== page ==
The police confirmed that a man arrested in connection with Mr. Kumararatnam’s kidnapping had confessed to links to the rebel faction. They gave no further details.
His captors have since released Mr. Kumararatnam. But he is not yet free. He still receives threatening phone calls, he says. “This time, we will kill you,” the callers tell him.
The political nature of many of the abductions, even in cases where the kidnappers’ identities are hard to pin down, seems clear.
Nadaraja Kuruparan, a Tamil radio reporter, said he was not asked for a single rupee after he was yanked from his car one early morning in August. He was held overnight at what appeared to be a private house, he said, and told he would have to “clarify” some of his reports. He was released on the outskirts of Colombo the following day, and given taxi money to return home.
The government had previously warned the station about Mr. Kuruparan’s popular talk show, on which he had interviewed a Tamil Tiger leader this year. Since his kidnapping, he has decided to take the talk show off the air.
In another case, Balasingam Sugumar, the dean of arts at the main public university in Batticaloa, in the east, was plucked from his house and detained for 10 days, despite his family’s quiet efforts to buy off his captors, the family said.
In exchange for his release, his abductors demanded the resignation of a senior university administrator, whom they accused of having links to the Tamil Tiger rebels. It remains a mystery how the white van that came to get him on a Saturday night in late September managed to pass through the military checkpoints that sit on both ends of his road.
His family says they do not know what ultimately led to Mr. Sugumar’s release, only that they reached out to representatives of each of the warring parties, including President Rajapakse, who promised to investigate.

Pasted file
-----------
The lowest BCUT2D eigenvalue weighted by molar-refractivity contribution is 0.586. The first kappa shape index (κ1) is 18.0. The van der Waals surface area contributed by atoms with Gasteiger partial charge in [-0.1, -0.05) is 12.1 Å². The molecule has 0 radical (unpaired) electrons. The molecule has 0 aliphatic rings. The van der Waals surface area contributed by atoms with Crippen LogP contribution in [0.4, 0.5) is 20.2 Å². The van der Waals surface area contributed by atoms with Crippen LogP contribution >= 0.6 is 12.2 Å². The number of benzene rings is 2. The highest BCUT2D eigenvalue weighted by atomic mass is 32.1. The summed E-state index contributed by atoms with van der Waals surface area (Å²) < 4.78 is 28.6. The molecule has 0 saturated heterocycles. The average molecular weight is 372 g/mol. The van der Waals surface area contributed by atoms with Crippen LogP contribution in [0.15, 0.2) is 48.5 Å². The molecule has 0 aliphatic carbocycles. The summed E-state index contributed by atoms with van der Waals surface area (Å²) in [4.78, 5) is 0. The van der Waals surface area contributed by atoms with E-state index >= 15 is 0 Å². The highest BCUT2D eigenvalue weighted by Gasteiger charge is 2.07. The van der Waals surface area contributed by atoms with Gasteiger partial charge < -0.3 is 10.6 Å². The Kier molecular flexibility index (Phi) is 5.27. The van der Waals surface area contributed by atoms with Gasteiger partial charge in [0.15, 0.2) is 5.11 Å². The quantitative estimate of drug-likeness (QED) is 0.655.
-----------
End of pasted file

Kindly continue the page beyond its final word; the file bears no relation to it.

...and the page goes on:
Mr. Sugumar refused to be interviewed. [He has since fled the country, his family said.]
For now, there seems to be little consensus within the government on who is behind the abductions, let alone what to do about them.
A senior negotiator for the government, Palitha T. B. Kohona, said the kidnappings represented a law-and-order challenge for the state. “We would like to get to the bottom of this,” he said. “We will intensify investigations if necessary.”
Gotabaya Rajapakse, the president’s brother, who also serves as defense secretary, said in late October that “lots of people” had been apprehended in connection with the abductions. But he did not have details on how many and in what period.
His claim was contradicted by a retired judge whom the president appointed to look into the abductions. The judge, Mahanama Tilakaratne, said the police had made virtually no arrests. He also said he believed many of the recent abductions were a result of personal grudges and had little to do with the ethnic conflict.
By way of example, he took out the file of one victim and pointed out that he was suspected of an extramarital affair. The judge said he could not share details of any other cases.
Many of those who disappeared a generation ago are still unaccounted for. Their faces stare out from a simple memorial erected on the outskirts of Colombo. Once a year, their families come to lay flowers.
In late October came a weeping father, W. A. W. Weerasinghe, to remember his son, Krishantha, who was stuffed into a white van one afternoon more than 16 years ago and has not been heard from since.
Along with dozens of other parents, Mr. Weerasinghe, 68, laid flowers and wept. “Disappearance is a crime against humanity,” reads a tablet at the base of the memorial. “Let us not allow it to happen again.”
At the time of those disappearances, President Rajapakse was an opposition lawmaker and a human rights activist whose colleagues were among the thousands abducted and killed. Nine months after Mr. Weerasinghe’s son disappeared, Mr. Rajapakse headed to Geneva to draw the attention of the United Nations to human rights abuses in his country, carrying with him reams of files on missing persons.
According to human rights groups and news reports from that time, the Sri Lankan police seized the documents at the airport.
Shimali Senanayake contributed reporting.